|Russia. Cossack waltzes, balalaïka tremolos, Red Square parades. That's about all most of us know -- or think we know -- about Russia's popular music scene. Oh, I forgot - the two lesbian Rock teens and the Classics like Tchaikovsky. But you get my point. What kind of homegrown tunes are contemporary Russians listening to these days? According to Obereg, their kind. Think Carly Simon-esque songs which at times also evoke the elfish atmosphere of Sally Oldfield. Centered on Tatiana Rykova's silvery vocals, we find Denis Ivandizé on violin, guitars, accordion and gousli; Renaud Versteegen on drums; Sergueï Dementiev on guitars and both Denis and Renaud as well as Dimitri Soukhodolov and Oleg Pychnenko on backup vocals.
This group is completely unlike the ensembles Loyko and Arbat which focus on original and modern Rom repertoire to, unwittingly, play to clichéd notions of Parisian expatriates in wicked fur coats, chugging vodka while slapping their thighs to wild Gipsy Cardas entertainment. No, Obereg is modern songwriting over very sparse accompaniment. A counter point also to Boris Grebenshikov's Russian Songwriter on Naxos World, Far Away eschews overt sentimentality, high-speed finales or other traditionally exported cultural ingredients that would point at the origin of most of Obereg's members. Instead, one hears elements of former Dutch supergroup Flairck, a certain global gesture towards Folk that's too broad in scope to become specific but tangible enough to suggest - Folk from somewhere. Of course the lyrics eventually give things away, but even that is subtle enough to defeat pigeon-holing.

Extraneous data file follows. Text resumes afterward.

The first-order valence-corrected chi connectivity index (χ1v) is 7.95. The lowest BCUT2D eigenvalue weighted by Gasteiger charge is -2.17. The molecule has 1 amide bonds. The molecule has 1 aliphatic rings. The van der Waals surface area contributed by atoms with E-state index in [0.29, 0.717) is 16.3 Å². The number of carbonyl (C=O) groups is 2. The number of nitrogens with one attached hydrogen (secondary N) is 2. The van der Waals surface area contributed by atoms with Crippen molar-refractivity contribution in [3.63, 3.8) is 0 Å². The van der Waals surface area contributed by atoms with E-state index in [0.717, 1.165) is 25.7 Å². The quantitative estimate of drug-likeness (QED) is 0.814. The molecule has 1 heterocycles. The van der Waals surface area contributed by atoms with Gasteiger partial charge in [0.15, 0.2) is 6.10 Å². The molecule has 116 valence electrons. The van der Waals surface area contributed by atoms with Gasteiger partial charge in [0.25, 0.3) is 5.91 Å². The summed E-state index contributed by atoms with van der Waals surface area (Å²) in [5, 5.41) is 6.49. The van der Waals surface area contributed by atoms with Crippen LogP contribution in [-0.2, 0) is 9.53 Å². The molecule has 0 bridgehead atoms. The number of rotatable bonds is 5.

Far Away isn't power or lush music like Lhasa' Llorona, for example. It's dreamy, wistful, quiet like Irina Mikhailova's debut album Russian Twilight before she joined the avantgarde modern-ambient formation Lumin. At times, Far Away is evocative of wide open spaces under gloomy or cold skies like much of Jan Garbarek's ouevre. Being a vocalist's showcase, success naturally hinges on the singer's command, to draw in the audience and retain its attention throughout. The album's in excellent shape here, with Tatiana maintaining a becoming balance of lyricism and intensity, completely devoid of the kind of tear-jerky artifice we're used to seeing with Pop divas. Emphasis is on expansive story-telling, literal comprehension of which remains naturally reserved for natives who can follow the lyrics. The rest of us have to approach the music directly, made easy because of its innate poetry. Despite the title Far Away, Obereg is far closer than a European or American perspective might have suggested - unless its members referred to 'far away from preconceived notions'. In that case, the title is about as apt as one could wish for. Highly recommended if you like Carly Simon and her kind.
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